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Thread: The Other Senate Maverick

  1. #1
    Dirty Kiwi Senior Contributor
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    The Other Senate Maverick

    The Other Senate Maverick

    When John McCain ran for president, he positioned himself as "the original maverick." The dissenting votes that so annoyed his fellow Republicans—on tax cuts, campaign-finance reform, offshore drilling—were hailed as evidence of these maverick credentials.

    But there may be another man in Washington who better deserves the maverick label. Sen. Joe Lieberman. Once the Democrats' nominee for vice president, today Mr. Lieberman is arguably the most hated man in that party because he is threatening to filibuster the health-care bill.

    On NBC's "Meet the Press" this Sunday, Mr. Lieberman was pretty categorical. "If the public option is still in there," he said, "the only resort we have is to say no at the end to voting the bill off the floor."

    Technically, Mr. Lieberman has not been a Democrat since he lost the 2006 Democratic primary in Connecticut and then ran and won as an independent. Nevertheless, he still caucuses with the Democrats. Indeed, Sen. Tom Harkin (D., Iowa) tartly notes that Mr. Lieberman enjoys his chairmanship of the Homeland Security Committee only because the Democrats let him.

    The decision to let Mr. Lieberman keep a juicy chairmanship was a calculation by Senate Majority Leader Harry Reid to keep Mr. Lieberman in the Democratic fold. It wasn't an unreasonable calculation. On most issues—from abortion and marriage to the stimulus and union-related legislation—Mr. Lieberman largely votes with the Democrats.

    Still, there are issues, and there are issues. However much Mr. McCain may have departed from Republican orthodoxy, it wasn't enough to deny him his party's presidential nomination. By contrast, Mr. Lieberman is proving himself a maverick on the kind of tribal issues that define today's Democratic Party.

    First, at a time when Democrats were pushing for withdrawal, Mr. Lieberman spoke up publicly in support of a more aggressive plan for victory in Iraq. He then backed Mr. McCain for president at the expense of the Democratic candidate, who also happened to be the first African American to win the nomination of a major party. Now he threatens to filibuster what for many Democrats is the Holy Grail: a vast new health-care entitlement.

    Conservatives and Republicans rattle off any number of objections to the bill: It would bust the budget; it would force many families to replace private coverage with government; it would subsidize abortion; it would ration care, etc. These are all variations on the major argument: It's not going to work.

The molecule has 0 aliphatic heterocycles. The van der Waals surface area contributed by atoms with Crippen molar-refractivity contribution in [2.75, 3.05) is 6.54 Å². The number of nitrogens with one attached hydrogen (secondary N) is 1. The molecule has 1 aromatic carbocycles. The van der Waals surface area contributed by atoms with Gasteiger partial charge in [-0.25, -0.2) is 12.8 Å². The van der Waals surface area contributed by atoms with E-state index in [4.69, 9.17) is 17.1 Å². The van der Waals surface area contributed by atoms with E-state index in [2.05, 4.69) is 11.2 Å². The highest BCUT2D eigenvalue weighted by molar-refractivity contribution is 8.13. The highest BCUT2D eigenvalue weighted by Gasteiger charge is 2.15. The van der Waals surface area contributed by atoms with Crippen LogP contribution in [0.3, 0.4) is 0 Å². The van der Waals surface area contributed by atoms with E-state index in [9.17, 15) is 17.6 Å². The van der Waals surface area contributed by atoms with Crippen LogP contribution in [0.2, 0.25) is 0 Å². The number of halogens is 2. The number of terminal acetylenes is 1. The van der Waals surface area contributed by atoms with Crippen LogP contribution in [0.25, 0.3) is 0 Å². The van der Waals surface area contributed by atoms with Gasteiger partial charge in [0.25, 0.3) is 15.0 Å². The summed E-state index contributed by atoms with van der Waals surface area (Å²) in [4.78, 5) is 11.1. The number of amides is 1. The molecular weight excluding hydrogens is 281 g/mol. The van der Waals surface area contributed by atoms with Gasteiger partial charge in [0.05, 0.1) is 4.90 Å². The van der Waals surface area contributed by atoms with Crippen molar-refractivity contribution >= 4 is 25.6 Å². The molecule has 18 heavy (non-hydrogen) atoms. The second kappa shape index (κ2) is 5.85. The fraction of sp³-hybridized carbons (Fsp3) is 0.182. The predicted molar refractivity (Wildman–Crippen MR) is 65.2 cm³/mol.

None of this really persuades Democrats, because they see it differently. For Democrats, getting a big health-care bill to Barack Obama's desk is akin to FDR's signing the Social Security Act.

    Never mind if it costs too much or has some bad consequences. Ask yourself this: Whether it's Social Security or public education, when have Democrats ever cared whether government programs are meeting their goals? The important thing is that massive health-care spending shows they care.

    So when Mr. Lieberman says he's going to filibuster, he's not just working against a piece of legislation. He's taking on an almost religious faith—and the opportunity to push through something Democrats believe will secure their place in history.

    In fairness to the Democrats, it's hardly unreasonable to be irritated with a man who endorses a Republican for president and opposes Democrats on its signature issues. Surely, however, these signature issues speak to what has happened to the Democratic Party. It wasn't so long ago that the centrist Democratic Leadership Council was thought to be the party's future.

    That's all vanished now, and with it the Democratic center. Though there are still Democrats who have centrist voting records, they have no movement. The animating philosophy today comes from Netroots Nation, MoveOn, and so on. Were it not for the war, Mr. Lieberman likely would never have lost the 2006 Democratic primary, or become the maverick on gut Democratic issues.

    In the end, that primary may have been the liberation of Joe Lieberman. Tom Scott, a former Republican state senator in Connecticut who now runs a Web site on state politics (TomScottReports.com), thinks Mr. Lieberman's position on health care puts him in a strong position at home. In 1988, Mr. Scott played an important role in helping Mr. Lieberman win his Senate seat when Mr. Scott endorsed him over the liberal Republican incumbent, Lowell Weicker.

    "If Joe plays a central role in defeating this health-care bill," says Mr. Scott, "he has a good chance of getting the Republican nomination [for Senate]—and still getting all those Democrats and independents who would vote for him no matter what party is by his name on the ballot."

    May be just another of this bill's many unintended consequences.
    In the realm of spirit, seek clarity; in the material world, seek utility.

    Leibniz

  2. #2
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    At the end of the day Joe rabn for re election claiming he was with the base on everything but Iraq. Since then he's shown that to be a lie. I voted for him. The republican was a crook and Lamont a doe eyed fool. He is in his last term. He no lponger relects his constituents. Obama had one of his widest margins of victory in CT. If not representing the priorities of his constituents on healthcare makes him a maverick He is one. I think representing the insurance companies over his constituants makes him another pol beholden to big dollar supporters rather than the people like me who actually voted for him

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